Nancy Wilson has been crushing it in her band heart since 1973. With her sister Ann, she wrote one of the greatest rock riffs of all time in “Barracuda,” featuring authoritative guitar gallops and perfectly placed harmonics. Heart is one of the rare bands to be a household name worldwide, and that achievement is even more anomalous considering the fact that the band is fronted by women. With a new album dropping last year, Heart shows no signs of stopping, and we all benefit from its rocking. I should also mention that I once listened to Heart’s Magic Man to get in the zone for a city league basketball game, and subsequently had one of the finest performances of my amateur athletic career, leading my team to victory in the game’s final minutes. I don’t say that to toot my own horn, but rather to point out the righteous power of Heart’s music, which is driven by Wilson’s heavy, yet soulful, guitar. Thanks Nancy—I owe you one.
The second guitarist on this list to play alongside Michael Jackson, Orianthi lent her six-string skills to the preparation for the ill-fated This Is It concert series, which was cancelled after Jackson’s unexpected death in 2009. Hailing from Adelaide, South Australia, Orianthi Panagaris made a splash in her early teen years, eventually catching the attention of accomplished guitarists Steve Vai and Carlos Santana, the latter of which invited her to join him onstage at his Adelaide performance when she was just 18 years old. Santana, being an artist on the Paul Reed Smith endorsement roster, introduced PRS himself to Orianthi, which eventually led to an endorsement of her own. Orianthi secured the job playing for Jackson after she had already enjoyed a tenure as Carrie Underwood’s lead guitarist, which shows her dynamic range as a guitarist. She has also toured with Alice Cooper. If that’s not a well-rounded guitar player, I don’t know who is.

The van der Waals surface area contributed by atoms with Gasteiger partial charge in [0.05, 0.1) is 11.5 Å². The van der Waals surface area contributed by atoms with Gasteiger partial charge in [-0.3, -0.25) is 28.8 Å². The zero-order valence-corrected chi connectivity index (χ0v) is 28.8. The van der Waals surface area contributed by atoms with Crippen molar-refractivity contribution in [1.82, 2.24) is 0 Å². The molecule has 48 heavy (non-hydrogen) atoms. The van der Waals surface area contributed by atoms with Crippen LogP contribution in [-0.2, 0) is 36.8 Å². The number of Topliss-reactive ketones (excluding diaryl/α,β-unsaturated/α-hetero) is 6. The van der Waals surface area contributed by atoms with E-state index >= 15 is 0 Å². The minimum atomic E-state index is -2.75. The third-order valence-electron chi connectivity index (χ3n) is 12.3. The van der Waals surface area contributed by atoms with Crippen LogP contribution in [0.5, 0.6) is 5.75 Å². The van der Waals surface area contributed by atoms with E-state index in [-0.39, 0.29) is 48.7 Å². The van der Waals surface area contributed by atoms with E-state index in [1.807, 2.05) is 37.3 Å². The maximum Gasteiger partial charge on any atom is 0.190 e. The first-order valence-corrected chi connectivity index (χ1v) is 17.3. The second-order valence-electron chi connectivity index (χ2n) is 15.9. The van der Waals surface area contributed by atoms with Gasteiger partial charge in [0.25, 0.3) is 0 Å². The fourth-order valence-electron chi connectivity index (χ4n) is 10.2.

Sister Rosetta Tharpe
Sister Rosetta Tharpe’s accomplishments as a musician are notable for many reasons. She was a gospel performer, but her innovative style and boundless energy inspired early rock ‘n’ roll artists such as Little Richard, Chuck Berry, and Elvis. If that wasn’t enough, she did all of this as a black woman from the ‘30s to the ‘70s. In divisive times, she used the power of music as a way to unite people. I’ve never seen anything as soulful as her performances with her white, three pickup Gibson Les Paul-SG Custom. She put a pop spin on gospel music that upset some traditionalists, but she opened up a whole new world of musical possibilities to open-minded music fans. Sister Rosetta Tharpe deserves much more than a mention on this list, but I wanted to make sure she was on here. I would love to see a movie made about her. I’ve grown weary of the male rock star biopic, but I think a film about her life and contributions to music would be fantastic.
All the guitarists on this list have made significant musical contributions. They are not run of the mill players; each are innovative in their own way. They have pushed—and continue to push—the boundaries of modern music with guitar as their musical vehicle, and they continue to inspire generations of players to do the same. Anyone that picks up a guitar would be lucky to achieve just one thing that any of these women have during their career, yet they continue to blaze trails and bring us new music. Here’s to all the badass female guitar players out there that we know, and here’s to the ones we’ll get to know in the future.